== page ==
So I want to be clear. What I said had nothing to do with their policies. I spent a lifetime fighting a lifetime against Ronald Reagan's policies. But what I did say is that we have to be thinking in the same transformative way about our Democratic agenda.

We have got to appeal to Independents and Republicans in order to build a working majority to move an agenda forward. That is what I said.

(APPLAUSE)

OBAMA: Now, you can dispute that, but let me finish.

Hillary, you went on for two minutes. Let me finish.

The irony of this is that you provided much more fulsome praise of Ronald Reagan in a book by Tom Brokaw that's being published right now, as did -- as did Bill Clinton in the past. So these are the kinds of political games that we are accustomed to.

CLINTON: Now, wait a minute.

Wolf, wait a minute. Wait a minute. Just a minute.

BLITZER: Senator Edwards, let them wrap up. Then I'm going to come to you.

Yes?

CLINTON: I just want -- I just to clarify -- I want to clarify the record. Wait a minute.

JOHN EDWARDS (D), PRESIDENTIAL CANDIDATE: There's a third person in this debate. BLITZER: Wait a minute, Senator Edwards. Hold on.

There has been a specific charge leveled against Hillary Clinton, so she can respond. Then I will bring in Senator Edwards.

CLINTON: I just want to be sure...

OBAMA: Go ahead and address what you said about...

BLITZER: We have got a long time to. you will have a good opportunity.

CLINTON: We're just getting warmed up.

(APPLAUSE)

CLINTON: Now, I just -- I just want to be clear about this. In an editorial board with the Reno newspaper, you said two different things, because I have read the transcript. You talked about Ronald Reagan being a transformative political leader. I did not mention his name.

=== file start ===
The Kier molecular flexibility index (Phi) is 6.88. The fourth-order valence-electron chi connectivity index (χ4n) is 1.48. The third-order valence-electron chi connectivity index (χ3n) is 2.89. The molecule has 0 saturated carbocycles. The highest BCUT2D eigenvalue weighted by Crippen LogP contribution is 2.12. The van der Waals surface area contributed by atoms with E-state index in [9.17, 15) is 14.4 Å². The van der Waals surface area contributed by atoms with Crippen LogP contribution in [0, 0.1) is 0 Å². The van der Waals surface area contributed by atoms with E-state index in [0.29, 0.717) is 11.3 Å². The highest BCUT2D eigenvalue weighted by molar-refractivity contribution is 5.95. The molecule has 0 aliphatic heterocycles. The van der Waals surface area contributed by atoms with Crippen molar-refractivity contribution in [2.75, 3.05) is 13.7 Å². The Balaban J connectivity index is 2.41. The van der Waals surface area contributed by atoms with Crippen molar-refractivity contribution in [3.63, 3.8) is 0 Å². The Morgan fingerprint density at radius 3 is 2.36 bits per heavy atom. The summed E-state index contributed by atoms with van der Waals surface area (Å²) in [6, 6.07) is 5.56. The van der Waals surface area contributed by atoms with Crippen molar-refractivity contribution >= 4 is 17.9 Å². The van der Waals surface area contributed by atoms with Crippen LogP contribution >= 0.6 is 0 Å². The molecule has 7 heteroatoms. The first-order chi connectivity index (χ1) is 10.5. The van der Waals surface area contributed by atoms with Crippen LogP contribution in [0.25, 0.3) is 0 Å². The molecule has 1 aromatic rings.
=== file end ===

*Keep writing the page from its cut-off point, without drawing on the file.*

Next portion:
OBAMA: Your husband did.

CLINTON: Well, I'm here. He's not. And...

OBAMA: OK. Well, I can't tell who I'm running against sometimes.

(APPLAUSE)

CLINTON: Well, you know, I think we both have very passionate and committed spouses who stand up for us. And I'm proud of that.

But you also talked about the Republicans having ideas over the last 10 to 15 years.

OBAMA: I didn't say they were good ones.

CLINTON: Well, you can read the context of it.

OBAMA: Well, I didn't say they were good ones.

CLINTON: Well, it certainly...

OBAMA: All right, Wolf.

CLINTON: It certainly came across in the way that it was presented, as though the Republicans had been standing up against the conventional wisdom with their ideas. I'm just reacting to the fact, yes, they did have ideas, and they were bad ideas.

OBAMA: I agree.

CLINTON: Bad for America, and I was fighting against those ideas when you were practicing law and representing your contributor, Resco, in his slum landlord business in inner-city Chicago.

(APPLAUSE)

(END VIDEO CLIP)

COOPER: One of the lengthy, but important exchanges.

Again, we're joined by Candy Crowley, also CNN's Joe Johns, who took part in tonight's debate.

Along with us, "TIME" magazine senior political analyst Mark Halperin and KIRO radio talk show host Carl Jeffers, who is also contributor at "The Seattle Times."